If you’re looking for a good sci-fi film, Nightbeast is probably not it. But hear me out here, because that sounds like a pretty harsh indictment of this extremely low-budget flick from Don Dohler. While Night Beast may not be a “good” film, it certainly is a wacky, weird, and hilarious one to watch with friends. Dohler and company seem to realize that the eccentricities of this film’s acting, writing, and editing fall squarely in the cheese camp, and they’re really not shy about playing that up to glorious exaggerations. Thus, no one is going to watch Nightbeast for its cinematic value; instead, it’s a perfect movie for beer-swilling and popcorn-eating, and that’s ultimately what Dohler is driving at.
The film is about as simple as one can get for an alien plot. An alien comes to a small town, begins blasting people with its melting ray or ripping coeds apart with its sharp claws, and Sheriff Cinder (Tom Griffith) and his team of deputies are tasked with evacuating the community and bringing down the beast. And… that’s it. That’s the plot. There are minor substories about a lecherous governor visiting to attend a pool party with hot chicks and a badass motorcycle thug murdering his ex-girlfriend, but ultimately the entirety of Nightbeast focuses on the alien attacking random people. It’s extremely one-dimensional and easily forgettable.
And yet the hootenanny within the film isn’t thanks to some great choices. If you’re looking for action scenes, might I direct you to Nightbeast‘s 15 minutes of gun/laser pistol sequences, which consist of close-ups of both the alien and cops shooting their pistols over and over and over again? They last an interminable amount of time and, of course, our cops must have some sort of viral eye disease because none of them can hit the broad side of our alien’s ass. How about tender lovemaking? Here, our main character Cinder has the charm of Magic Mike Channing Tatum apparently, because after a fellow cop pulls his pants down to tend to his wound she enacts a porn rite of passage by tending to his… other needs.
At 84 minutes, it is a bit surprising that Nightbeast still lags in its middle half. Part of that comes from the plot’s poor progression – there really isn’t any. No rhyme or reason for the alien, no real character arcs – it’s all just a way to have constant laser battles, humans melting into goo, and a nice busty secretary. Still, if you’re into that sort of nonsense, Nightbeast is definitely for you.
Vinegar Syndrome has provided a new 2K scan of this film from the 16mm camera negative with its 1.33:1 aspect ratio. It’s important to note that, from a purely aesthetic stance, Nightbeast has never and will never look immaculate thanks to its source material. However, Vinegar Syndrome has done the best possible with this, smoothing out almost all of the usual damage issues from 16mm footage and doing some great work on the color grading. Now, viewers can definitely notice the change from fog filter to normal shooting in a number of scenes. Some debris still remains, and there is the occasional blue line that pops up, but this transfer is perhaps the best one we’ll see of Nightbeast and I can’t see anyone else getting better results (or even attempting it).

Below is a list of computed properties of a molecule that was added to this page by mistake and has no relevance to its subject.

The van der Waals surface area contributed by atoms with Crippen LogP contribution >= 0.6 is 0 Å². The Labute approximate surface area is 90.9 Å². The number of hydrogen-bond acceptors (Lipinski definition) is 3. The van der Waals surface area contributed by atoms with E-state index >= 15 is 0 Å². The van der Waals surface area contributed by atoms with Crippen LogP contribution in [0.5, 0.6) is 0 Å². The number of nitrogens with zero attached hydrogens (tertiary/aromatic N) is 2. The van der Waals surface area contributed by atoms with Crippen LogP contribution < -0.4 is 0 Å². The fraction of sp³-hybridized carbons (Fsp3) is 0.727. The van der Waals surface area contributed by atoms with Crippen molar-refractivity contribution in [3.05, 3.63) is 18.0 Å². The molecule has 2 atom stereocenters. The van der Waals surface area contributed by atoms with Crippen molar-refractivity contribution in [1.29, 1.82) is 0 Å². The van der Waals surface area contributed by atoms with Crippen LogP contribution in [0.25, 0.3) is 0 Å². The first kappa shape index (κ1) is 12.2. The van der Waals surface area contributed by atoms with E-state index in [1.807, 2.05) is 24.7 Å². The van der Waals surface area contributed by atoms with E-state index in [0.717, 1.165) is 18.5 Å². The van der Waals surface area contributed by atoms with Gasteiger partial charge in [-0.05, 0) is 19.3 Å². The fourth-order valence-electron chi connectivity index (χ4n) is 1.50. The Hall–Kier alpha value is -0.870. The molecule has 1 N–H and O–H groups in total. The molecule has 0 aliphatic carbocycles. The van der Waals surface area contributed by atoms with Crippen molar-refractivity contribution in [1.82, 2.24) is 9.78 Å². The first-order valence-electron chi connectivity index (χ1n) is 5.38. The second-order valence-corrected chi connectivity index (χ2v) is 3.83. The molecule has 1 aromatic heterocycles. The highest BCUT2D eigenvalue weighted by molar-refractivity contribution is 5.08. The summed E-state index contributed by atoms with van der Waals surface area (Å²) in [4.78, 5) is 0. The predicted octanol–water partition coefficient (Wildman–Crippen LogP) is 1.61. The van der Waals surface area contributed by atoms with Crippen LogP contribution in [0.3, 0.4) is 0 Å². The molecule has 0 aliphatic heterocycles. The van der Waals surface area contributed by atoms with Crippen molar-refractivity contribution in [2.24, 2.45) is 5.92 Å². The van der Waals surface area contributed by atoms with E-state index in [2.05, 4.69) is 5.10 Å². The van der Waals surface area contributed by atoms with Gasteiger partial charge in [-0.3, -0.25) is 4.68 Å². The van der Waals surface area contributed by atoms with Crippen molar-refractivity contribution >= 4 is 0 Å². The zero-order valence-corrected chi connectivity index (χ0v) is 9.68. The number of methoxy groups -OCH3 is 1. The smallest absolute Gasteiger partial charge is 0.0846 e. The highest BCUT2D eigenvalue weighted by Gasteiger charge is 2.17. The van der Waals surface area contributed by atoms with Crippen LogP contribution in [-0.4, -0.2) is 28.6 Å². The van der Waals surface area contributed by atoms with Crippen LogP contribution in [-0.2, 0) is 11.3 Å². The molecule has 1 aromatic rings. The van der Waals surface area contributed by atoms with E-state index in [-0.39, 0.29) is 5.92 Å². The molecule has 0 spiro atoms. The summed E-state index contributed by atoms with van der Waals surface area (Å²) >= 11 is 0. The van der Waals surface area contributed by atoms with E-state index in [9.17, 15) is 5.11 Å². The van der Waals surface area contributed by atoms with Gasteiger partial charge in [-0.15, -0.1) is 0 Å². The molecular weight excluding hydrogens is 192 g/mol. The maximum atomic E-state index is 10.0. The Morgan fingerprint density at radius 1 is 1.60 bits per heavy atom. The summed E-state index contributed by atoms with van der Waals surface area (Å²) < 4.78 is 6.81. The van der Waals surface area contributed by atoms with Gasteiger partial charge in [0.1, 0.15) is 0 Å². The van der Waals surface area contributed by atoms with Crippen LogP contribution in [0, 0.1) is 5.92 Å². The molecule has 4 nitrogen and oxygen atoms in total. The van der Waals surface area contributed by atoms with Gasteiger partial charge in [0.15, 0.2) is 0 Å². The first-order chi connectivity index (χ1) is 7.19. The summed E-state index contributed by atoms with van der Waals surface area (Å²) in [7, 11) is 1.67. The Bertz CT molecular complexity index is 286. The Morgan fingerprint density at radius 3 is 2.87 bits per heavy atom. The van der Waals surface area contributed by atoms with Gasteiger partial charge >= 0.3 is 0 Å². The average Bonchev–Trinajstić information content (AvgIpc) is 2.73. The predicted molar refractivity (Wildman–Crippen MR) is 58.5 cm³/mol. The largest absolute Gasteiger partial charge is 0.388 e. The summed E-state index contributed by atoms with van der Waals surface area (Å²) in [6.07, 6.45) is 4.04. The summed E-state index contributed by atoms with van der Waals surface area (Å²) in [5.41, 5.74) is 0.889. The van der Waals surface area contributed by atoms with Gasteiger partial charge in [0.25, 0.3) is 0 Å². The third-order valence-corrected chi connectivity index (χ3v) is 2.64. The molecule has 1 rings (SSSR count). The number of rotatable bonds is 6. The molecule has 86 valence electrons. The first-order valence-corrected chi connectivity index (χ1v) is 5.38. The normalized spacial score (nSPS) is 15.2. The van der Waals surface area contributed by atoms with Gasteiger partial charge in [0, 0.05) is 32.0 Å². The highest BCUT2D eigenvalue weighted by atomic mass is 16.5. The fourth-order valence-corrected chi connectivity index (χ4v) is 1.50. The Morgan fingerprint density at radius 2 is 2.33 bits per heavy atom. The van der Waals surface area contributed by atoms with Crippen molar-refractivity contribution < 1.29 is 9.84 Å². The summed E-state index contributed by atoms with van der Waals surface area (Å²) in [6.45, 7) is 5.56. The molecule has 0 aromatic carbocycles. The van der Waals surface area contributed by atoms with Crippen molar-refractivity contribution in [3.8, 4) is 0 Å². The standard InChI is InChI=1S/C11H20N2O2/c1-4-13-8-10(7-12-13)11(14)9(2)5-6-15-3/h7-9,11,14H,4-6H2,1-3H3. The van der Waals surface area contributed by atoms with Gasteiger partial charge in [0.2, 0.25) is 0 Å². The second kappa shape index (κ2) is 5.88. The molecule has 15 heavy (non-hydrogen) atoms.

Audio is a DTS-HD Master Audio mono track and it sounds about as good as can be expected based on original recording. It tends to have a muted quality but this comes from the source itself, and overall no issues here with dialogue or music. English subtitles are also included.
Extra features are surprisingly bountiful including an audio commentary with Don Dohler and actor George Stover, archival featurettes where much of the cast is interviewed, a new interview with Jamie Zemarel most notable for being electrocuted and giving a bloodcurdlingly loud scream, a look at the special effects with John Ellis, and an interview with cinematographer Richard Geiwitz who talks about the tricky lighting for this movie with such a low budget.
Theatrical trailer, outtake and blooper reels, and a VFX gallery are also included. This also includes a DVD version of the film and reversible poster artwork.
While Nightbeast will only appeal to a particular kind of viewer, Vinegar Syndrome has still given it excellent treatment with its new transfer and slew of extras. Certainly recommended if the aforementioned film sounds intriguing.